New crash worthy technologies coming to an airplane near you.

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by Mike
Posted June 30th, 2009 at 8:23 am

Automobile safety has taken great strides over the years. Perhaps one of the greatest advancements, (next to seatbelts of course), was the airbag. Instead of worring about your face melting into the steering wheel, occupants could now walk away with much less painfull and severe injuries thanks to these little bagged wonders. Airplane safety to many seems pretty simple — don’t fall out of the sky. But it’s really more than that. Even in minor crashes, many people still can and do die either because of trama suffered when seats come loose, their heads hit the seats around them, or when they are knocked unconscious and the plane is consumed by fire. All are not favorable scenerios. However, a new rule going into effect on Oct. 27 2009 will require all new planes and planes using designs and/or built/certified before 1988 to have newer, sturdier “16 G” seats and airbags.


It is worth noting that many planes have had the 16 G seats pre-installed for quite some time. Airbags too have been installed in the higher end sections such as first class. However, the new rule will require that the older planes must also now comply. Those planes that use the older pre-1988 designs aren’t nearly as prevalent today as they have been replaced by more fuel efficient and updated aircraft. Still, the new rule will ensure optimum safety for flyers on all ages of aircraft.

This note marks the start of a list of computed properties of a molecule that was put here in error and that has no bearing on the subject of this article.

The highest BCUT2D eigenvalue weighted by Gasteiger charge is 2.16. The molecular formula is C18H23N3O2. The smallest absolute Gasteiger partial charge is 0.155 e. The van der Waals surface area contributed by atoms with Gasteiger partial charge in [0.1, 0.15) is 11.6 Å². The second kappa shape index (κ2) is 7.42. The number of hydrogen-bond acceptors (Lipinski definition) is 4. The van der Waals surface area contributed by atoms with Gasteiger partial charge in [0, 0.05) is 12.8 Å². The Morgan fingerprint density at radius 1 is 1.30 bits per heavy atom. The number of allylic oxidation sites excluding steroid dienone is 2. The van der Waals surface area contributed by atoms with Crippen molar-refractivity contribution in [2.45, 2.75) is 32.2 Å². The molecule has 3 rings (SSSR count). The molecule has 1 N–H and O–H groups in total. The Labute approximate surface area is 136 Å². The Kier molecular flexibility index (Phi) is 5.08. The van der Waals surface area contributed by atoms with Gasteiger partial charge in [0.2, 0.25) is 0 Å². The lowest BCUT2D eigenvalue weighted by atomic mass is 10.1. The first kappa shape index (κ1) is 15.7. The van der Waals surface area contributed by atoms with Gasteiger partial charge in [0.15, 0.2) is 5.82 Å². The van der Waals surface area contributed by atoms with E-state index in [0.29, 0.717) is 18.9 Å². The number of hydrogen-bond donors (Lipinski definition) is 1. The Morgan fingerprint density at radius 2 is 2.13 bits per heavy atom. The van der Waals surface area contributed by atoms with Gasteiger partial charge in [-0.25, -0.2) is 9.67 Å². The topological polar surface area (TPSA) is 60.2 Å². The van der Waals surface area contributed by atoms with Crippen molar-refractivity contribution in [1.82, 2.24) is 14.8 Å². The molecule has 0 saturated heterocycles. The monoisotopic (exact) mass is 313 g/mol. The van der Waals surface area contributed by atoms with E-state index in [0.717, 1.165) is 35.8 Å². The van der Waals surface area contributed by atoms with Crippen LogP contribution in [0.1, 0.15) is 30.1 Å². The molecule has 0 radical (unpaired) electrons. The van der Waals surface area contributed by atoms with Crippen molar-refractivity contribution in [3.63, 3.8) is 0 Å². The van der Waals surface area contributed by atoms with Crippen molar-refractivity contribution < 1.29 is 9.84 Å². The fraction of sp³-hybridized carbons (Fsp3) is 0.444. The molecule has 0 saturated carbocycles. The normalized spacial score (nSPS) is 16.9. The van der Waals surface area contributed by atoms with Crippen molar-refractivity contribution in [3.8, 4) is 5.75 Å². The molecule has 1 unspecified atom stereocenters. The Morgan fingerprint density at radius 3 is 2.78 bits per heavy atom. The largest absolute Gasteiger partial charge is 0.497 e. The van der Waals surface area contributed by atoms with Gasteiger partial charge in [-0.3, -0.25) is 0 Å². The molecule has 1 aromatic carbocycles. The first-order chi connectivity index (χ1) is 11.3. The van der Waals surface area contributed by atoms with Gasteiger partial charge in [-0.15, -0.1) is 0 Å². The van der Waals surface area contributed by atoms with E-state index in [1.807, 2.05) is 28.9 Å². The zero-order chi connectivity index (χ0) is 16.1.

In regards to the 16 G seats, the name refers to the amount of G forces the seats can withstand before dislodging from the cabin floor. These stronger seats again are to be mandatory on all planes, replacing the older and less sturdy 9 G seats. It’s also worth noting that building seats to withstand forces higher than 16G’s don’t really make much sense as the human body can’t survive forces that are any stronger. To put it in perspective, a 16 G force is the equivelant of going from 30 mph to a standstill practically instantaneously.

The airbag requirement will require airbags installed in between seats with larger spaces between them either infront of or in some form near the seat belt to better protect flyers in the event of an accident, such as touching down short or rolling off the runway. These types of instances are very survivable but often have unfortunate death tolls because of unconscious flyers and fire that may break out.

While these above to technologies don’t really seem like “technology” at all, they are in fact notable improvements that will make flying all the more safer. Just think of some of the advances in automobile technology that have come about the last several years and then look at airplanes. While some adaptation would be needed, there is still room for air safety to grow and carry over auto technology in efforts to even further increase air safety. What do you think will come up next.

Source: NYT, Image Source

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